Motivation

Objective:
Motivation is “the act or process of giving someone a reason for doing something” (Merriam Webster Online). There are two different motivational patterns, intrinsic motivation and extrinsic motivation. Intrinsic motivation comes from desire within the learner where there are no external factors. Extrinsic motivation is the individual is being influenced by an outside factor.

There are three components of motivation; activation, persistence, and intensity. Activation is when the individual takes the first step towards achieving their goal. Persistance is a committed effort the individual exerts in working towards their goal. Intensity is the energy and process the individual applies to achieve their desired goal.

According to Wlodkowski there are four factors that affect an adult learner’s motivation to learn. They are; establishing inclusion, developing a positive attitude, enhancing meaning, and engendering competence. Establishing inclusion, is awareness that the learner and the instructor are a part of the learning environment and that they must stay connected in this environment. Developing a positive attitude, is creating a positive attitude towards the learning experience. Enhancing meaning, is engaging the learner in challenging learning activities so that learning is related to learning goals or outcomes. Engendering competence, is developing an understanding in which learners are motivated to learn if they assign value to it

Research has shown that the learner’s motivation is significantly impacted by the instructor’s instructional methods. And the instructor can stimulate motivation by engaging and challenging the learner by using effective instructional strategies.

There are many theories that examine motivation in the adult learner. Examples are the needs theory, cognitive theory, goal theory, humanistic theory, reactance theory, equity theory, behavioral theory, social learning theory, and the attribution theory.

Knowles introduced a learning theory that has six assumptions related to motivating the adult learner. These are, “the need to know, foundation, self-concept, readiness, orientation, and motivation” (Wikipedia).

Reflective:
This topic is vast and has many components related to it in relation to adult education.As an adult educator I need to “cultivate thinking skills, stimulate interest in the subject, and motivate students to learn” (Weimer). This can be accomplished by utilizing effective instructional strategies to keep the learner engaged while challenging them to a higher level of thinking.

Interpretive:
There are multiple barriers to adult motivation in the learning environment. The adult learner has many responsibilities to balance. Barriers to motivation includes lack of time, money, and confidence. They have scheduling conflicts such as child care and transportation issues.

The instructor has a role in facilitating the motivation of the adult learner. The instructor must create a positive learning environment and a sense of belonging for the learners. For the intrinsic motivation the instructor must explain relevance of the content, while allowing learner input into learning activities and by “creating and maintaining curiosity” (Motivation to Learn: An Overview). For the extrinsic motivation the instructor must “provide clear expectations” (Motivation to Learn: An Overview), while providing constructive feedback, offering rewards and provide examples.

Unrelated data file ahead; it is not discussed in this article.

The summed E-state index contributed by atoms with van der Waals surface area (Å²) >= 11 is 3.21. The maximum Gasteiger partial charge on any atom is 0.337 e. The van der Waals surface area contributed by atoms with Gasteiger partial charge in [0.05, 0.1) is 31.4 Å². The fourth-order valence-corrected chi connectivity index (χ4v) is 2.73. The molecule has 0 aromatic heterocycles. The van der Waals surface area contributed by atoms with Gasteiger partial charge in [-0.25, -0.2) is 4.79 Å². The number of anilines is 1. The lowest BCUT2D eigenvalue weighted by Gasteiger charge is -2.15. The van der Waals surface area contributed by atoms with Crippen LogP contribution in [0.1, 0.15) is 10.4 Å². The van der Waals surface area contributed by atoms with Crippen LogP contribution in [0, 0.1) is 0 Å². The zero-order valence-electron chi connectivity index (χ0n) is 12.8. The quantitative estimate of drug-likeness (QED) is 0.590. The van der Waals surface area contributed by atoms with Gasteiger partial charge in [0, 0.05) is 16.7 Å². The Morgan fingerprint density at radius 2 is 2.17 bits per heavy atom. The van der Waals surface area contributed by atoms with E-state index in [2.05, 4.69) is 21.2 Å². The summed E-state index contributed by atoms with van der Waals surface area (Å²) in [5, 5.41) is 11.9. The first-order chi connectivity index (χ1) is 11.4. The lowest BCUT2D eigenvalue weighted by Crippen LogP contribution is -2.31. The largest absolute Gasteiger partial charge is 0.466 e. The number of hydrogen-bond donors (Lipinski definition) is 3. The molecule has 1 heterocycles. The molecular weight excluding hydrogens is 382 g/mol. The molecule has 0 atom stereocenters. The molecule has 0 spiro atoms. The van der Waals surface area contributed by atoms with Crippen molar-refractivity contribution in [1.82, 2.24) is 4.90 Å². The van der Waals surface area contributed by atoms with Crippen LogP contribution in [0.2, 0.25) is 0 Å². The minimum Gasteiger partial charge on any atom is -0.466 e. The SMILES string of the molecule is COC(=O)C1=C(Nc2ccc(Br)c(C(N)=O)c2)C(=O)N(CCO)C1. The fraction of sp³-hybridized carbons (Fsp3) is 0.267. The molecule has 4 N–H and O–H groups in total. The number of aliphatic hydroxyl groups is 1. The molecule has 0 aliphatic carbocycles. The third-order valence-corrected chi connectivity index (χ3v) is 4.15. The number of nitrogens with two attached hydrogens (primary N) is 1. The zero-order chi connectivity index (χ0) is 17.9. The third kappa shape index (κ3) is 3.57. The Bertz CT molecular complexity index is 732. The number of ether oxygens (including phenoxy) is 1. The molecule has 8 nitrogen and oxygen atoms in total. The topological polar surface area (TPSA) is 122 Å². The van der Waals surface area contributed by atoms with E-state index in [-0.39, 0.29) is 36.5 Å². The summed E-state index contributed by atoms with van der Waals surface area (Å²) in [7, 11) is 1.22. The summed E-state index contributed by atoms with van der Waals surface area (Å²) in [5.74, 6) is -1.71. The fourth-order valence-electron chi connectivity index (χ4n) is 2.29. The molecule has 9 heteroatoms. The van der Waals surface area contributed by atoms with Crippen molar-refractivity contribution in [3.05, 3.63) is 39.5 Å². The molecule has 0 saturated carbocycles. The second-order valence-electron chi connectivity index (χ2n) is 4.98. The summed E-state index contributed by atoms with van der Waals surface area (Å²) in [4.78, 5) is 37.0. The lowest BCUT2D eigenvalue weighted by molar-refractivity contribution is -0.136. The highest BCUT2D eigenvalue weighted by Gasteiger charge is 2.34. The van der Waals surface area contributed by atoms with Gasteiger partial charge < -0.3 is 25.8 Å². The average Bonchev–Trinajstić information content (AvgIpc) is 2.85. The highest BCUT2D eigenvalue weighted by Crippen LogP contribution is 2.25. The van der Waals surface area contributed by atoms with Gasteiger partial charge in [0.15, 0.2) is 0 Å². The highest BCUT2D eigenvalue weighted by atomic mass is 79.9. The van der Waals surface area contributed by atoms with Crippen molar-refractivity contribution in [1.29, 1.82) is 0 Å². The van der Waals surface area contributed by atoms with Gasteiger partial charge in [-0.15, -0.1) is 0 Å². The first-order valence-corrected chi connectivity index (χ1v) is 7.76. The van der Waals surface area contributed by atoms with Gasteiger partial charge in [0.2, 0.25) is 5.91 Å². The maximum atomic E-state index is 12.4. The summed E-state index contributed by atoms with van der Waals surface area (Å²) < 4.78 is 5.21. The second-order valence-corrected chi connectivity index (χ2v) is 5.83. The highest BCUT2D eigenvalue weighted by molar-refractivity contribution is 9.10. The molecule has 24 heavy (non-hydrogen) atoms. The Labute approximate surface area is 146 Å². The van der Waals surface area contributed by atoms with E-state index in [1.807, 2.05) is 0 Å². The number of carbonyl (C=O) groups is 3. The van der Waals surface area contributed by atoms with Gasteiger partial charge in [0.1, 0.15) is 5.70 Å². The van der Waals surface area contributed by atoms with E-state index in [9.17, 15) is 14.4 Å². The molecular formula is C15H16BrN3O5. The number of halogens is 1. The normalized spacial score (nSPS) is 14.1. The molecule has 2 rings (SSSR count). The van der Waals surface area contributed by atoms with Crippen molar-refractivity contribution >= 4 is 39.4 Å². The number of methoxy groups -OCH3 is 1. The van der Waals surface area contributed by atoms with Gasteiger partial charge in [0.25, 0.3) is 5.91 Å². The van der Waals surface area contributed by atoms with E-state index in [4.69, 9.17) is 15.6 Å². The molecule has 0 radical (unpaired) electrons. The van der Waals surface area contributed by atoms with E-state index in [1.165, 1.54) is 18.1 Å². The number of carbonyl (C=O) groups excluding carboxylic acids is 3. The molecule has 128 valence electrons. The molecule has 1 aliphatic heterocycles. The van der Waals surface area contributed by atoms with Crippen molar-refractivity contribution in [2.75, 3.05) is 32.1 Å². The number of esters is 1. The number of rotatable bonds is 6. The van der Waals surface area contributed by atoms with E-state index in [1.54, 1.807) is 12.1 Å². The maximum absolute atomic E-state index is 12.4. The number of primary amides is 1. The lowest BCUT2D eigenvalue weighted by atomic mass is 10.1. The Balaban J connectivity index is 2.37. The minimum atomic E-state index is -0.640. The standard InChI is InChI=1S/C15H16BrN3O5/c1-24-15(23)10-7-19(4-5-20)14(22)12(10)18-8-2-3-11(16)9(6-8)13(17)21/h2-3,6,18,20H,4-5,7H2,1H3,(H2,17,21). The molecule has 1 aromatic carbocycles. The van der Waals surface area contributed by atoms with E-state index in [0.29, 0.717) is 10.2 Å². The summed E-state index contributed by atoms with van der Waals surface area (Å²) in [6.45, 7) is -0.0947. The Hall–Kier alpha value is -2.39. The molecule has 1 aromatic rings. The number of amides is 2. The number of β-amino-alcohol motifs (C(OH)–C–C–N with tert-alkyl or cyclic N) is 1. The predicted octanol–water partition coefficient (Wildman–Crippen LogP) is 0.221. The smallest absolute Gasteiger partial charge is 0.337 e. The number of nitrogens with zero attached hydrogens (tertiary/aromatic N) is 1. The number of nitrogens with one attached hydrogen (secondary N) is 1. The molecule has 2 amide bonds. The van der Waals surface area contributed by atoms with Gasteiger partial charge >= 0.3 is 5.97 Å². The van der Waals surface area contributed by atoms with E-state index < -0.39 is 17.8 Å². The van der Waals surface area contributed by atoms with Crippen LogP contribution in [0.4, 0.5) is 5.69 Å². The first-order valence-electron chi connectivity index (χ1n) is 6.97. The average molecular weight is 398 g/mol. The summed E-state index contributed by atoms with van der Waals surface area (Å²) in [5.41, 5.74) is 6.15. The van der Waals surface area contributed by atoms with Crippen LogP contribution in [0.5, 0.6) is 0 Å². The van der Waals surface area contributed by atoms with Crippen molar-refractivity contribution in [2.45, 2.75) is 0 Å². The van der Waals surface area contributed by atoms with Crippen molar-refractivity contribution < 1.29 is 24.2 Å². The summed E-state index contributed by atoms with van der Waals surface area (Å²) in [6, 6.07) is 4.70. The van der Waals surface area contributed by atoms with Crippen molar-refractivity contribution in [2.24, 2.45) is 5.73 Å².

Decisional:
This has been a very rewarding and insightful assignment for me to complete. I have had experience in the past with unmotivated learners and at times struggled withattempting to engage and motivate them. Due to the knowledge that I have gained from this journal entry I will be much better at facilitating and motivating the learners in my class.

I am going to be teaching two semesters in November and am looking forward to increasing the instructional strategies that I use in the sessions. I have always used activities in my session but feel that I have increased my knowledge base to keep the learners more engaged, motivated and to a higher level of thinking.

References:
Barkley, Elizabeth F., (2010) Student Engagement Techniques A Handbook for College
Faculty

Huitt, W., (2011). Motivation to learn: An overview. Educational Psychology Interactive. Valdosta, GA: Valdosta State University. Retrieved from the World Wide Web on October 7, 2013, http://www.edpsycinteractive.org/topics/motivation/motivate.html

Merriam-Webster Online, Retrieved from the World Wide Web, on October 7, 2013, http://www.merriam-webster.com/dictionary/motivation

McTighe, Jay, Wiggins, Grant, (2013) Essential Question Opening Doors to Student
Understanding

Recklies, Dagmar, Motivation-Basic Concepts and Theories, Retrieved from the World
Wide Web on October 7, 2013, http://www.themanager.org/resources/Motivation.htm

Weimer, Maryellen, Defining Teaching Effectiveness (2013), Retrieved from the World
Wide Web on October 7, 2013, http://www.facultyfocus.com/articles/teaching-professor-blog/defining-teaching-effectiveness/

Wikipedia, Andragogy, Retrieved from the World Wide Web on October 7, 2013, http://en.wikipedia.org/wiki/Andragogy

Wikipedia, Genpsych-sjrstate, Components of Motivation, Retrieved from the World
Wide Web on October 7, 2013, https://genpsych-sjrstate.wikispaces.com/

Wlodkowski, Raymond, Website, Retrieved from the World Wide Web on October 7,
2013, http://raymondwlodkowski.com/

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